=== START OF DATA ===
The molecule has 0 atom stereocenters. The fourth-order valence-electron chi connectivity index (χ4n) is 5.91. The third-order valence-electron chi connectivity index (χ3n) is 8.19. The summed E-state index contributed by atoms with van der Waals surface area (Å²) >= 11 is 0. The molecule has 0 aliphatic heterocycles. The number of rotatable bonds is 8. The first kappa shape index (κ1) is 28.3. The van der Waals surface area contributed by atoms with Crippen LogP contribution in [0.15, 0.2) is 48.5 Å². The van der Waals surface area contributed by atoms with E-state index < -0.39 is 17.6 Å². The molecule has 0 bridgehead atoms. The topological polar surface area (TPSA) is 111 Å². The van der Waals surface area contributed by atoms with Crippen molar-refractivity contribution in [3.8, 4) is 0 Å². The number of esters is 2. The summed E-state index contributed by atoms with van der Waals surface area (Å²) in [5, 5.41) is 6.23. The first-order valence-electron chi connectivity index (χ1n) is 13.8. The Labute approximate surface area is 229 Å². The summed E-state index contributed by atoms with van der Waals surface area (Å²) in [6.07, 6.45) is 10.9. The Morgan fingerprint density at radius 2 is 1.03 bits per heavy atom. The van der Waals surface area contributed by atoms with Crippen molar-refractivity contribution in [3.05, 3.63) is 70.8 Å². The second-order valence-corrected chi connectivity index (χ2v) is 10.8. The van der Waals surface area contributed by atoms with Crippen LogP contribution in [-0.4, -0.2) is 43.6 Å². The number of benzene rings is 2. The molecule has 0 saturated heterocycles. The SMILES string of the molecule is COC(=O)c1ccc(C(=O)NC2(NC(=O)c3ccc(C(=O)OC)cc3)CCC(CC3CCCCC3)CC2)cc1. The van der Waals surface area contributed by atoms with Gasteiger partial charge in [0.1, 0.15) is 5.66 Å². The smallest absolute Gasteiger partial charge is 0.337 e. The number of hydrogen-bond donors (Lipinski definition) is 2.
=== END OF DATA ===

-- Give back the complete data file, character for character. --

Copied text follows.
The molecule has 0 atom stereocenters. The fourth-order valence-electron chi connectivity index (χ4n) is 5.91. The third-order valence-electron chi connectivity index (χ3n) is 8.19. The summed E-state index contributed by atoms with van der Waals surface area (Å²) >= 11 is 0. The molecule has 0 aliphatic heterocycles. The number of rotatable bonds is 8. The first kappa shape index (κ1) is 28.3. The van der Waals surface area contributed by atoms with Crippen LogP contribution in [0.15, 0.2) is 48.5 Å². The van der Waals surface area contributed by atoms with E-state index < -0.39 is 17.6 Å². The molecule has 0 bridgehead atoms. The topological polar surface area (TPSA) is 111 Å². The van der Waals surface area contributed by atoms with Crippen molar-refractivity contribution in [3.8, 4) is 0 Å². The number of esters is 2. The summed E-state index contributed by atoms with van der Waals surface area (Å²) in [5, 5.41) is 6.23. The first-order valence-electron chi connectivity index (χ1n) is 13.8. The Labute approximate surface area is 229 Å². The summed E-state index contributed by atoms with van der Waals surface area (Å²) in [6.07, 6.45) is 10.9. The Morgan fingerprint density at radius 2 is 1.03 bits per heavy atom. The van der Waals surface area contributed by atoms with Crippen molar-refractivity contribution in [3.05, 3.63) is 70.8 Å². The second-order valence-corrected chi connectivity index (χ2v) is 10.8. The van der Waals surface area contributed by atoms with Crippen LogP contribution in [-0.4, -0.2) is 43.6 Å². The number of benzene rings is 2. The molecule has 0 saturated heterocycles. The SMILES string of the molecule is COC(=O)c1ccc(C(=O)NC2(NC(=O)c3ccc(C(=O)OC)cc3)CCC(CC3CCCCC3)CC2)cc1. The van der Waals surface area contributed by atoms with Gasteiger partial charge in [0.1, 0.15) is 5.66 Å². The smallest absolute Gasteiger partial charge is 0.337 e. The number of hydrogen-bond donors (Lipinski definition) is 2.